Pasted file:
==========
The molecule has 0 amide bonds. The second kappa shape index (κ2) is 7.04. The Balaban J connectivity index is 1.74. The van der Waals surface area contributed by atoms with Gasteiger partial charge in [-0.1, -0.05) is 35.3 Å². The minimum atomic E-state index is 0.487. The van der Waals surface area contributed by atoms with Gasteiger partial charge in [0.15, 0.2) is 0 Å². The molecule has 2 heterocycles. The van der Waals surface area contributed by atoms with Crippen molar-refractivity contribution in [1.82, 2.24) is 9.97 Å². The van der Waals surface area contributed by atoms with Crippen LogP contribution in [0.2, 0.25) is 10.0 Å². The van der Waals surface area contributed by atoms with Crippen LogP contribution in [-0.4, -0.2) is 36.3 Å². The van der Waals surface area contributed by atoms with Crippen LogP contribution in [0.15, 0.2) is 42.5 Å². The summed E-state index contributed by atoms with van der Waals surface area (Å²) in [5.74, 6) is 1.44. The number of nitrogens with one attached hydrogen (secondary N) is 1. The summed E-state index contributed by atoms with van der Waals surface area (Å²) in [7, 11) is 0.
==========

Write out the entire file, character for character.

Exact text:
The molecule has 0 amide bonds. The second kappa shape index (κ2) is 7.04. The Balaban J connectivity index is 1.74. The van der Waals surface area contributed by atoms with Gasteiger partial charge in [-0.1, -0.05) is 35.3 Å². The minimum atomic E-state index is 0.487. The van der Waals surface area contributed by atoms with Gasteiger partial charge in [0.15, 0.2) is 0 Å². The molecule has 2 heterocycles. The van der Waals surface area contributed by atoms with Crippen molar-refractivity contribution in [1.82, 2.24) is 9.97 Å². The van der Waals surface area contributed by atoms with Crippen LogP contribution in [0.2, 0.25) is 10.0 Å². The van der Waals surface area contributed by atoms with Crippen LogP contribution in [-0.4, -0.2) is 36.3 Å². The van der Waals surface area contributed by atoms with Crippen LogP contribution in [0.15, 0.2) is 42.5 Å². The summed E-state index contributed by atoms with van der Waals surface area (Å²) in [5.74, 6) is 1.44. The number of nitrogens with one attached hydrogen (secondary N) is 1. The summed E-state index contributed by atoms with van der Waals surface area (Å²) in [7, 11) is 0.